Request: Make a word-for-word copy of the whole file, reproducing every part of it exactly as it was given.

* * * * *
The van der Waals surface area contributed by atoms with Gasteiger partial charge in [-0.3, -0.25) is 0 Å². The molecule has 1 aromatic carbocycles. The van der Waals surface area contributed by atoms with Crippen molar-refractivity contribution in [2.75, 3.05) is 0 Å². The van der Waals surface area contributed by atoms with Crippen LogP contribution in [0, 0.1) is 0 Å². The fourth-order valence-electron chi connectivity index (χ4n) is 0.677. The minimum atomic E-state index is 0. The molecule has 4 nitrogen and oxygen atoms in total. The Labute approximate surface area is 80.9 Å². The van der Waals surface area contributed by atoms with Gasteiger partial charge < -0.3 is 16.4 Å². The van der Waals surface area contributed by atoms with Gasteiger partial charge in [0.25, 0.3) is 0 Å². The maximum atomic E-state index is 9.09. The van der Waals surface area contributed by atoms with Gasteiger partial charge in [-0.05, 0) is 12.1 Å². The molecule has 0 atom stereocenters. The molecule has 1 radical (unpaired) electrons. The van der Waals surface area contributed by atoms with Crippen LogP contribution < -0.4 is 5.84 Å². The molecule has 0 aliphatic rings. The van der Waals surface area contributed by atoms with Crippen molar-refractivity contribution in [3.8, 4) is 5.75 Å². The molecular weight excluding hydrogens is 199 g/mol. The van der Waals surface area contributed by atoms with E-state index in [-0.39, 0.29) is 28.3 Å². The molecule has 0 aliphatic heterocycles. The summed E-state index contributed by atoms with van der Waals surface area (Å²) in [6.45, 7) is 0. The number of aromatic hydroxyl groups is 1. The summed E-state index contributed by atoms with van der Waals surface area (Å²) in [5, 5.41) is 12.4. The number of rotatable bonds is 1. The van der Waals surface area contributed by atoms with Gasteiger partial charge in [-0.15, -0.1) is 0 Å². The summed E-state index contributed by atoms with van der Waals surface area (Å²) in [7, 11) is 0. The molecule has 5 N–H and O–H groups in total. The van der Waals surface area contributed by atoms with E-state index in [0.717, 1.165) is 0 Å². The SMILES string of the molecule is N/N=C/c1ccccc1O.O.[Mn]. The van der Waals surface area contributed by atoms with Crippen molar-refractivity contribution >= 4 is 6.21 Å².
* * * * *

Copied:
The van der Waals surface area contributed by atoms with Gasteiger partial charge in [-0.3, -0.25) is 0 Å². The molecule has 1 aromatic carbocycles. The van der Waals surface area contributed by atoms with Crippen molar-refractivity contribution in [2.75, 3.05) is 0 Å². The van der Waals surface area contributed by atoms with Crippen LogP contribution in [0, 0.1) is 0 Å². The fourth-order valence-electron chi connectivity index (χ4n) is 0.677. The minimum atomic E-state index is 0. The molecule has 4 nitrogen and oxygen atoms in total. The Labute approximate surface area is 80.9 Å². The van der Waals surface area contributed by atoms with Gasteiger partial charge < -0.3 is 16.4 Å². The van der Waals surface area contributed by atoms with Gasteiger partial charge in [0.25, 0.3) is 0 Å². The maximum atomic E-state index is 9.09. The van der Waals surface area contributed by atoms with Gasteiger partial charge in [-0.05, 0) is 12.1 Å². The molecule has 0 atom stereocenters. The molecule has 1 radical (unpaired) electrons. The van der Waals surface area contributed by atoms with Crippen LogP contribution < -0.4 is 5.84 Å². The molecule has 0 aliphatic rings. The van der Waals surface area contributed by atoms with Crippen molar-refractivity contribution in [3.8, 4) is 5.75 Å². The molecular weight excluding hydrogens is 199 g/mol. The van der Waals surface area contributed by atoms with E-state index in [-0.39, 0.29) is 28.3 Å². The molecule has 0 aliphatic heterocycles. The summed E-state index contributed by atoms with van der Waals surface area (Å²) in [6.45, 7) is 0. The number of aromatic hydroxyl groups is 1. The summed E-state index contributed by atoms with van der Waals surface area (Å²) in [5, 5.41) is 12.4. The number of rotatable bonds is 1. The van der Waals surface area contributed by atoms with Gasteiger partial charge in [-0.15, -0.1) is 0 Å². The summed E-state index contributed by atoms with van der Waals surface area (Å²) in [7, 11) is 0. The molecule has 5 N–H and O–H groups in total. The van der Waals surface area contributed by atoms with E-state index in [0.717, 1.165) is 0 Å². The SMILES string of the molecule is N/N=C/c1ccccc1O.O.[Mn]. The van der Waals surface area contributed by atoms with Crippen molar-refractivity contribution >= 4 is 6.21 Å².